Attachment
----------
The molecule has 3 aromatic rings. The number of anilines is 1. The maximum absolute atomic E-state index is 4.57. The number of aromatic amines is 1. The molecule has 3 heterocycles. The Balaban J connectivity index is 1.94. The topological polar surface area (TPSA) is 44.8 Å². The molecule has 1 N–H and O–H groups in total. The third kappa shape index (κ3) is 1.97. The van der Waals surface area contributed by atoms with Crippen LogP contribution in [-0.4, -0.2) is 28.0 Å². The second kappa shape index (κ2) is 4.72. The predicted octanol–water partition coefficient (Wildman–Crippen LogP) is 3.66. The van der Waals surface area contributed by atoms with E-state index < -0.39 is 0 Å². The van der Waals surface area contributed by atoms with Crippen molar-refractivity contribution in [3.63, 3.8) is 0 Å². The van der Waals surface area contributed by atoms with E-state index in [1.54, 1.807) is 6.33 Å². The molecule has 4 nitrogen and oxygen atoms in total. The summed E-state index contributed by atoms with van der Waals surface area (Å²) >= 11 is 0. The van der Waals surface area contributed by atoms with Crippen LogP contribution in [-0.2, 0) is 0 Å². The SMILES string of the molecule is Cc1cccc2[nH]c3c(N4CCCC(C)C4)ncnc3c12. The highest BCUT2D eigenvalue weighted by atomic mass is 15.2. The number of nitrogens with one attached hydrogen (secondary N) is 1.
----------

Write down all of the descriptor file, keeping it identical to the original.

The molecule has 3 aromatic rings. The number of anilines is 1. The maximum absolute atomic E-state index is 4.57. The number of aromatic amines is 1. The molecule has 3 heterocycles. The Balaban J connectivity index is 1.94. The topological polar surface area (TPSA) is 44.8 Å². The molecule has 1 N–H and O–H groups in total. The third kappa shape index (κ3) is 1.97. The van der Waals surface area contributed by atoms with Crippen LogP contribution in [-0.4, -0.2) is 28.0 Å². The second kappa shape index (κ2) is 4.72. The predicted octanol–water partition coefficient (Wildman–Crippen LogP) is 3.66. The van der Waals surface area contributed by atoms with E-state index < -0.39 is 0 Å². The van der Waals surface area contributed by atoms with Crippen molar-refractivity contribution in [3.63, 3.8) is 0 Å². The van der Waals surface area contributed by atoms with E-state index in [1.54, 1.807) is 6.33 Å². The molecule has 4 nitrogen and oxygen atoms in total. The summed E-state index contributed by atoms with van der Waals surface area (Å²) >= 11 is 0. The van der Waals surface area contributed by atoms with Crippen LogP contribution in [-0.2, 0) is 0 Å². The SMILES string of the molecule is Cc1cccc2[nH]c3c(N4CCCC(C)C4)ncnc3c12. The highest BCUT2D eigenvalue weighted by atomic mass is 15.2. The number of nitrogens with one attached hydrogen (secondary N) is 1.